Using Marginally Hardy Trees in the Landscape

Posted by shane - September 1, 2018 - Planting - No Comments

I just got back from Montana, and was somewhat surprised with how much more variety they are able to use with trees and shrubs, only a few hours south of us.  Oaks and maples, that barely make it through winter in Alberta, make majestic street trees in towns like Bozeman, Missoula, or Livingston.

Unfortunately, our choices for street trees are limited in Alberta, and many of our staples face ever increasing threats from invasive insect pests, such as European elm scale, oystershell scale, and inevitably, Emerald Ash Borer and Dutch Elm Disease, both lingering just east of the province as of this writing (Sept 2018).  Whenever I meet a fellow arborist, be they municipal or residential in specialization, we drift to the same topic of, “What are we going to use for street tree options?”  But that’s the subject of another article.

The sprawling beauty of Montana, USA (S.LePage photo).

So the same tree that grows to a height of 40′ or more in Montana, might make it through the winter here, and put on one to a few inches of growth per year, maxing out at a much shorter height and width.  But so long as it’s hardy (ie. makes it through the winter intact), it can be a useful accent in our ornamental landscapes, or a welcome addition to our short list of small trees.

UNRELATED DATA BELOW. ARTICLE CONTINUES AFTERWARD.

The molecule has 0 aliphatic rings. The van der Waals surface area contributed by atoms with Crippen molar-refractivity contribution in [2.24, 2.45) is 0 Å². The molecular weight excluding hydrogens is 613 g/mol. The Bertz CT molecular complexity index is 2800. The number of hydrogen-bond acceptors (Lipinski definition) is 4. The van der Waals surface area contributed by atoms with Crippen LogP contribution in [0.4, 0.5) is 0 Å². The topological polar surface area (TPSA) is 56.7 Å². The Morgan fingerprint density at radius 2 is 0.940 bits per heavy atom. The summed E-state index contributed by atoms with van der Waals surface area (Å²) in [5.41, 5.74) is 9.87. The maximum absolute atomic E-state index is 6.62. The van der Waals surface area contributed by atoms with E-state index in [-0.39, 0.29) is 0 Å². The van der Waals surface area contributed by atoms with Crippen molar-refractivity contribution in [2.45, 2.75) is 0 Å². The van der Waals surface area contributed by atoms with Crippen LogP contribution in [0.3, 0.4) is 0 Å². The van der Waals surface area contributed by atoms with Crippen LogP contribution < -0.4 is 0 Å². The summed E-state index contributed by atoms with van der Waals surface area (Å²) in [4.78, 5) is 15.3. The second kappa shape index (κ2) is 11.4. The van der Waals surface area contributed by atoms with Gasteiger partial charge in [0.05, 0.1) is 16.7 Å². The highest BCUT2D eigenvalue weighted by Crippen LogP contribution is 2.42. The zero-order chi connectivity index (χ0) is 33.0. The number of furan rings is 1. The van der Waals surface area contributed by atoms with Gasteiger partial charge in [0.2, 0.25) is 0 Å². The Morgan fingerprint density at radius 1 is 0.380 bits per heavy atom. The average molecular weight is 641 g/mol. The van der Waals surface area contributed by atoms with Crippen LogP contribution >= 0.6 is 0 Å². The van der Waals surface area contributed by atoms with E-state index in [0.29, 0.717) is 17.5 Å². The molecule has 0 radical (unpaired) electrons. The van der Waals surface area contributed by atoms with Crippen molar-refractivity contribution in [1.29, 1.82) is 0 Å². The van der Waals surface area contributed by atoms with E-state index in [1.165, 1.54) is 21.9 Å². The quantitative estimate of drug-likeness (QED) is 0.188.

Some examples include northern pin oak, northern red oak, serviceberry, and varieties of sugar maple.

Serviceberry in Red Deer perennial bed.  S. LePage photo.

In the picture above, I used a serviceberry (basically a single-stem Saskatoon tree) as an accent in a bed of mature daylilies and irises, planted close to both my house and my neighbour’s.  And even though this tree is sitting in 24″ of black dirt, and gets all the loving care it needs, it barely puts on new growth, maybe 1/4″ per year.  But it flowers nicely, leafs out, bears fruit, and has excellent fall colour.  What do I care if it grows?  It’s perfect as it is.

‘Majestic Skies’ northern pin oak in a bed with trained ‘Royalty’ crabapple, ‘Minuet’ lilacs (background), and a bed of periwinkle.  S. LePage photo.

In the above pic, I used a norther pin oak as a small tree to add height and contrast next to a heavily trained ‘Royalty’ crab and some dwarf hybrid lilacs.  The slight nitrogen deficiency in the oak creates a lovely chartreuse colour that contrasts nicely against the deep purple leaf of the crab.  The oak is growing at such a slow rate, I can keep this look and balance for many years.

My suggestion for people who want to create a bit of new interest in their tree and shrubs beds is to experiment with some new marginal trees (avoid zone 4, however, unless you like wasting money).  So long as the tree makes it through winter, it is hardy.  Worst case scenario is that you rip it out and try something else.   For the hard-core gardeners, this can prove to be quite a bit of fun.

(c) 2018 Shane LePage, Wild Rose Garden & Tree Service Inc., Red Deer, AB.